Doylestown Rules

LANSDALE, PA -- About 30 people gathered at the West Main Diner on Wednesday afternoon to meet Rep. Joe Sestak, the Democratic contender for the state's Senate seat. He emerged out into the drizzle on foot, in his signature leather bomber jacket, trailed by an aide. There are six days until the election, and Sestak is behind by a few points (according to outside polls) or in a dead heat (according to his campaign's internal polls). He has come to the suburbs of Philadelphia to take advantage of a late Democratic surge and lock in one of the most important voting blocs in his state.

The residential communities of southeast Pennsylvania were for decades home to reliable, if moderate, Republican voters, but demographic shifts toward white-collar workers and minorities since 1988 as well as changes in the Republican Party have given Democrats an advantage. A concentrated effort among Democrats shifted the local rolls from a 20,000-voter Republican advantage in 2003 to a 13,000 Democratic advantage in 2008, Doylestown lawyer and Democratic activist Jordan Yeager told me.

"Bush was a great motivator for those people to shift," Yeager says. "This cycle is about what extent are they going to go back."

Chris Matthews, the television host and former congressional aide who almost jumped into this race, doesn't think the Democrats can hang on to the gains they've made among these voters.

"If you look at the swing states they picked up in 2006-2008, you can see the places, in the suburbs ... where Republicans usually have the edge," he told his viewers Monday. "[Democrats] won those seats when people wanted to see a shift from Bush to Obama. Those seats would have reverted back to their usual partisan moorings even in normal times, and 10 percent unemployment and holding is not a normal time."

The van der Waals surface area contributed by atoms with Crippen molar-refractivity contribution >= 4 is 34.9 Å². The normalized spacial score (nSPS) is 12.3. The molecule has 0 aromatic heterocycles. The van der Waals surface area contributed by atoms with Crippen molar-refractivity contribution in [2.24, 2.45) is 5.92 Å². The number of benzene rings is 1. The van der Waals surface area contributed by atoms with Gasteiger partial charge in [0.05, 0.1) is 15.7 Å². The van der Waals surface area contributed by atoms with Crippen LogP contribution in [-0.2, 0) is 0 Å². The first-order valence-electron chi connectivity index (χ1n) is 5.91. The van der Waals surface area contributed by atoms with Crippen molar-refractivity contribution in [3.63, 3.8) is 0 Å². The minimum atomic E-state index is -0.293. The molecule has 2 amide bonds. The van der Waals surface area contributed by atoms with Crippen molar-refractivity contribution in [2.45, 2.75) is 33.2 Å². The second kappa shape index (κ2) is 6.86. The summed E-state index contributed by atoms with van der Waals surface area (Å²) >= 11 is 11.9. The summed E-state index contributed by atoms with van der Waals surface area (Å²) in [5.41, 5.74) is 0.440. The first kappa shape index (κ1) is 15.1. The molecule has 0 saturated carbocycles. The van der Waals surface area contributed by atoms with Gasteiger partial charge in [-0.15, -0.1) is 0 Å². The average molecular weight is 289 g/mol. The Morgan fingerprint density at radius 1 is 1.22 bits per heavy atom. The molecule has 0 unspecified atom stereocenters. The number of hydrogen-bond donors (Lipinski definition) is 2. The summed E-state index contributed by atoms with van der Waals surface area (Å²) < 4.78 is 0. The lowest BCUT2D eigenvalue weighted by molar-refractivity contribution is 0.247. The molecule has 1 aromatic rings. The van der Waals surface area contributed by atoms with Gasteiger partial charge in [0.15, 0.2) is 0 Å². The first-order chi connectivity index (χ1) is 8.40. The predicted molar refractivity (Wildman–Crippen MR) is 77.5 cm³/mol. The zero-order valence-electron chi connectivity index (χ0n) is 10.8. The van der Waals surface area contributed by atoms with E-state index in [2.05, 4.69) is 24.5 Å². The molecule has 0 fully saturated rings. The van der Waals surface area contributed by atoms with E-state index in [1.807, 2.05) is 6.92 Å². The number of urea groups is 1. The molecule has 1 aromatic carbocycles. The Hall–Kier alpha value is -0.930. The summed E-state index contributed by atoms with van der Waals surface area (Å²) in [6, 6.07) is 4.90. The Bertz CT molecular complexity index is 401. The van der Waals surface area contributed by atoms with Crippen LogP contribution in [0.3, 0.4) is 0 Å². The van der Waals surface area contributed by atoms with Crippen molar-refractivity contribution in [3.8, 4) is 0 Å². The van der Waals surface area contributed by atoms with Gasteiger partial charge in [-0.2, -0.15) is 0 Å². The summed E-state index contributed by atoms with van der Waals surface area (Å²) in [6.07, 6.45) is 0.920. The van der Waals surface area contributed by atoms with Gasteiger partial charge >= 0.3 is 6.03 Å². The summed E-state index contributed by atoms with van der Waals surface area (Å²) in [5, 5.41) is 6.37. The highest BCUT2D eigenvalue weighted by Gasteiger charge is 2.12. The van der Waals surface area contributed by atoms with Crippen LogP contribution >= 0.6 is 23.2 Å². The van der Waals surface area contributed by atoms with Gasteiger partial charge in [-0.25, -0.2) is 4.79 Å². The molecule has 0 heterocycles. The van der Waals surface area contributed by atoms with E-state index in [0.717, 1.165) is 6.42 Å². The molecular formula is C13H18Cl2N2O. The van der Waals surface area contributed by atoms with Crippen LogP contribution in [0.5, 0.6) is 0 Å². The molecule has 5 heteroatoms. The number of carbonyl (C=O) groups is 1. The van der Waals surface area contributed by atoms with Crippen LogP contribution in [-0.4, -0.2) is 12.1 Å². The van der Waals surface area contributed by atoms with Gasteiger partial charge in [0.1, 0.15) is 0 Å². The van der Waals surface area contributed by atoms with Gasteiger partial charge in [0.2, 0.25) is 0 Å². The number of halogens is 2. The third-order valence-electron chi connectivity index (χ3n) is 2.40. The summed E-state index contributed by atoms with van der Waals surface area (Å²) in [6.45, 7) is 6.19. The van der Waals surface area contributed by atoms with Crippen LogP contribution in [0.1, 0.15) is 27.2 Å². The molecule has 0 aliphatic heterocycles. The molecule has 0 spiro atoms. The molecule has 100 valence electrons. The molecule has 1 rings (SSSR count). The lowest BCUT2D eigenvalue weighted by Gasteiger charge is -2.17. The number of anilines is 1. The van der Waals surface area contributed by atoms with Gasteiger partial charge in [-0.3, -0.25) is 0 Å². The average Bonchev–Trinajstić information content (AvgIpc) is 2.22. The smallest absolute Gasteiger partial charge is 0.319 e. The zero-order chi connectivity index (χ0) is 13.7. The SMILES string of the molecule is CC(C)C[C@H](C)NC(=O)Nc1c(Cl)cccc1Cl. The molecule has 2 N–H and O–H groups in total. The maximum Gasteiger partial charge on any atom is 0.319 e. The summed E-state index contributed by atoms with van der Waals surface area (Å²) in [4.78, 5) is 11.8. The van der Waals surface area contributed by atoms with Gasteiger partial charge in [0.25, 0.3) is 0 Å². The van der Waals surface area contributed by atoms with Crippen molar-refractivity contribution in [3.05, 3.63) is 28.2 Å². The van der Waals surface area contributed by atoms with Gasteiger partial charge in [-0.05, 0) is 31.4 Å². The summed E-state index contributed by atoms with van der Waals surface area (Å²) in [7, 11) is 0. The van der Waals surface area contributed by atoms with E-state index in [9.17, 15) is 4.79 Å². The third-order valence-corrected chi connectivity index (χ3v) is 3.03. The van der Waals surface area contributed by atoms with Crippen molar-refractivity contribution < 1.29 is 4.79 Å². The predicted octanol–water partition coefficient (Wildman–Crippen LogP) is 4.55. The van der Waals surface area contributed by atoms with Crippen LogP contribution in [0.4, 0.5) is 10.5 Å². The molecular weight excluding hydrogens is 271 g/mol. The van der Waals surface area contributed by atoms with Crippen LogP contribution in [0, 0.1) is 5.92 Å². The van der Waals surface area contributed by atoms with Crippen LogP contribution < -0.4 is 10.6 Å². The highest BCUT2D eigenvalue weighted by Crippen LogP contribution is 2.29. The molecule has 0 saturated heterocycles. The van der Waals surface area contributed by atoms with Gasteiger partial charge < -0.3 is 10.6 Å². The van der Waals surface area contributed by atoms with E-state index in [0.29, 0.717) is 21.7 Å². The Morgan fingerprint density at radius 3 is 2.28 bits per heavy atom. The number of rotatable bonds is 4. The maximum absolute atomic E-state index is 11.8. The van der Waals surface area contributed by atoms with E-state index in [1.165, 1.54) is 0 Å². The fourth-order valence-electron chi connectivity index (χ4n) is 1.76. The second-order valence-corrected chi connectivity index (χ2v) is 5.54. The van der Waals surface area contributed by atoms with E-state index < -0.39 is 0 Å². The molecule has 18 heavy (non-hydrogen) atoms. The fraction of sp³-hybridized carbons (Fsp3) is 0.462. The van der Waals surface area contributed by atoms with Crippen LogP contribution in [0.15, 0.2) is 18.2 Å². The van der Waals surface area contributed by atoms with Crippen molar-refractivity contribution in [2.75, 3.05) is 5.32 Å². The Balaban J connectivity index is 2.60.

Sestak, however, doesn't have the luxury of time. He's got to change the dynamics of this race, and in the last few weeks, a tightening in the numbers suggests to Pennsylvania political observers that Democratic voters are rallying after a summer of apathy.

Former Rep. Pat Toomey has campaigned steadily as a free-market, anti-Obama Republican, comfortably riding the national wave and promising that lower taxes and spending will bring more jobs. Sestak is finishing out the race by emphasizing a combination of economic populism, the values he learned during his 30-year military career, and his perceived independence, stemming from his primary challenge to former Sen. Arlen Specter, who gained the support of the Democratic establishment after switching parties.

All of that may not be enough, though, without the enthusiasm of the coalition of young and minority voters who turned out to support Obama in 2008. "Don't wring your hands about it," he implored the crowd at West Main. "You know where we are. We have to bring this home."

Some think Sestak waited too long to highlight the extreme conservatism of his opponent, whose post-congressional career was heading the Club for Growth, which supports conservative candidates seeking to defeat moderate Republicans in primary elections. Now a Democratically funded Pennsylvania radio ad compares Toomey to Gordon Gekko of the movie Wall Street.